## Leonhard Euler

## Emmy Noether

Güney Baver Gürbüz

Amalie Emmy Noether (1882-1935) was a German mathematician who made essential contributions to the field of mathematics. She was the eldest of her siblings and wasn’t interested in mathematics in her childhood. Instead, she was keen on learning languages. By the time she graduated, she had been already able to teach English and French. Despite the

patriarchal perspective of society, she wanted to study at the Erlander University in which his brother was a student. At that time, women were only allowed to audit classes with the permission of the instructor. She was lectured by important mathematicians like Felix Klein and David Hilbert on the university campus. She intensified her studies in mathematics and earned a Ph.D. degree in 1907. After that, she worked at the Mathematical Institute of Erlangen for several years. However, since women were largely excluded from academic positions, she wasn’t paid during her employment. In 1915, she was invited to the University of Göttingen’s Mathematics Faculty by David Hilbert and Felix Klein. She helped them there to explore the mathematics behind Albert Einstein’s recently published theory of general relativity. However, due to the rules of the faculty, she was incapable of teaching mathematics under her name. Hence, she lectured for 4 years under Hilbert’s name. During her studies, she discovered the relation known as the symmetries of a physical system and its conservation laws or Noether’s theorem; this relationship has proven to be a key factor in theoretical physics. In 1919, she was able to teach under her own name and receive a salary. She, then, gathered a small group of students known as Noether's boys. These students traveled from as far as Russia to study with her. Noether's teaching method led her students to come up with ideas of their own, and many went on to become great mathematicians themselves, crediting Noether in their studies. From 1927 to 1933, she focused on abstract algebra which is the set of advanced topics of algebra that deal with abstract algebraic structures rather than the usual number systems. The most important of these structures are groups, rings, and fields. She wrote many research papers regarding her studies and was recognized by many people around the world. However, when Hitler and the Nazis came into power in Germany in 1933, they demanded that all Jews be thrown out of the universities. So, Emmy moved to the United States and became a visiting professor of mathematics at Bryn Mawr College and a lecturer and researcher at Princeton University. She maintained her studies and researches until her death in 1935. Noether's death, caused by an ovarian cyst, surprised nearly everyone as she had told only her closest friends of her illness. After her passing, Einstein wrote that “Noether was the most significant creative mathematical genius thus far produced since the higher education of women began.”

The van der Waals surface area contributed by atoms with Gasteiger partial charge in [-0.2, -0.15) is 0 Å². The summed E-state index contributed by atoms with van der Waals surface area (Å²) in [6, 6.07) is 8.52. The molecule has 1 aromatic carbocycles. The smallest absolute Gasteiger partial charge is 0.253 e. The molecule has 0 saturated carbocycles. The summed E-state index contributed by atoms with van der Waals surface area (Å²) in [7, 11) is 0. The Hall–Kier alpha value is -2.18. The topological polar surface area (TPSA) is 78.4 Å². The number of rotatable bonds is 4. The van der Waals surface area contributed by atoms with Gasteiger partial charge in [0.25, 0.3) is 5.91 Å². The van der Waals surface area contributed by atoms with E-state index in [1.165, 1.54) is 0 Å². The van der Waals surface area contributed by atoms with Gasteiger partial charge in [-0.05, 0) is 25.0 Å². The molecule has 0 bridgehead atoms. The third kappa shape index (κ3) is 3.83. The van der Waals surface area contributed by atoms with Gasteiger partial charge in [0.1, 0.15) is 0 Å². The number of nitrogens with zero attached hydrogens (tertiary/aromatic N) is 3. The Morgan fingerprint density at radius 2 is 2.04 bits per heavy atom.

Emmy Noether made many contributions to the field of mathematics and spent her time studying abstract algebra, with special attention to rings, groups, and fields. Her unique way of approaching to mathematics enabled her to see relationships that most traditional algebra experts could not. She published over 40 papers in her lifetime. She was also an important teacher who inspired her students to make their own contributions to the field of mathematics.

References:

“Emmy Noether - Biography.” Maths History, mathshistory.st-andrews.ac.uk/Biographies/Noether_Emmy/.

Emmy Noether, www.agnesscott.edu/lriddle/women/noether.htm.

“Emmy Noether.” Encyclopædia Britannica, Encyclopædia Britannica, Inc., 10 Apr. 2021, www.britannica.com/biography/Emmy-Noether.